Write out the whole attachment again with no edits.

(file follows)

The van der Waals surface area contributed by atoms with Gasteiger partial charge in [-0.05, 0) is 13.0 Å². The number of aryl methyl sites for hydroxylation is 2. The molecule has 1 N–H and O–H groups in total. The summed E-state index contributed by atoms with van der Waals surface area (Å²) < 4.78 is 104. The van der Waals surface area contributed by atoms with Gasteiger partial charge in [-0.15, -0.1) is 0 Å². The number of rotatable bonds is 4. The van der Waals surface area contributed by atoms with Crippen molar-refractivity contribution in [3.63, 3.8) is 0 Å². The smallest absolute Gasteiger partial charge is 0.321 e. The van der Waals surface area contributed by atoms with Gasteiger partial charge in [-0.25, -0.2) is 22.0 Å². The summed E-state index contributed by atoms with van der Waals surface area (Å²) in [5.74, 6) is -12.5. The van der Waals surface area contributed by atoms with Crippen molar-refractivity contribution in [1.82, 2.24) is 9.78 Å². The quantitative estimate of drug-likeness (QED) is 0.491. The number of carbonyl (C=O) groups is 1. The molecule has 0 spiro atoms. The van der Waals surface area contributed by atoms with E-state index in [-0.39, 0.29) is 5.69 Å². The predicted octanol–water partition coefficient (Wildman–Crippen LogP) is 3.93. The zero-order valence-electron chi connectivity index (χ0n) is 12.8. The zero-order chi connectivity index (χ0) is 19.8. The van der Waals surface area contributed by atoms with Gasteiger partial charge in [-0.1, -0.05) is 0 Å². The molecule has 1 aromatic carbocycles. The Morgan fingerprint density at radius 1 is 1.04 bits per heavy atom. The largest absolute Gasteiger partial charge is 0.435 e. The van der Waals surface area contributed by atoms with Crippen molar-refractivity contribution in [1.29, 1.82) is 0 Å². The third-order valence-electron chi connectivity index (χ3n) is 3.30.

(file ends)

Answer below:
The van der Waals surface area contributed by atoms with Gasteiger partial charge in [-0.05, 0) is 13.0 Å². The number of aryl methyl sites for hydroxylation is 2. The molecule has 1 N–H and O–H groups in total. The summed E-state index contributed by atoms with van der Waals surface area (Å²) < 4.78 is 104. The van der Waals surface area contributed by atoms with Gasteiger partial charge in [-0.15, -0.1) is 0 Å². The number of rotatable bonds is 4. The van der Waals surface area contributed by atoms with Crippen molar-refractivity contribution in [3.63, 3.8) is 0 Å². The smallest absolute Gasteiger partial charge is 0.321 e. The van der Waals surface area contributed by atoms with Gasteiger partial charge in [-0.25, -0.2) is 22.0 Å². The summed E-state index contributed by atoms with van der Waals surface area (Å²) in [5.74, 6) is -12.5. The van der Waals surface area contributed by atoms with Crippen molar-refractivity contribution in [1.82, 2.24) is 9.78 Å². The quantitative estimate of drug-likeness (QED) is 0.491. The number of carbonyl (C=O) groups is 1. The molecule has 0 spiro atoms. The van der Waals surface area contributed by atoms with E-state index in [-0.39, 0.29) is 5.69 Å². The predicted octanol–water partition coefficient (Wildman–Crippen LogP) is 3.93. The zero-order valence-electron chi connectivity index (χ0n) is 12.8. The zero-order chi connectivity index (χ0) is 19.8. The van der Waals surface area contributed by atoms with Gasteiger partial charge in [-0.1, -0.05) is 0 Å². The molecule has 1 aromatic carbocycles. The Morgan fingerprint density at radius 1 is 1.04 bits per heavy atom. The largest absolute Gasteiger partial charge is 0.435 e. The van der Waals surface area contributed by atoms with Crippen molar-refractivity contribution in [1.29, 1.82) is 0 Å². The third-order valence-electron chi connectivity index (χ3n) is 3.30.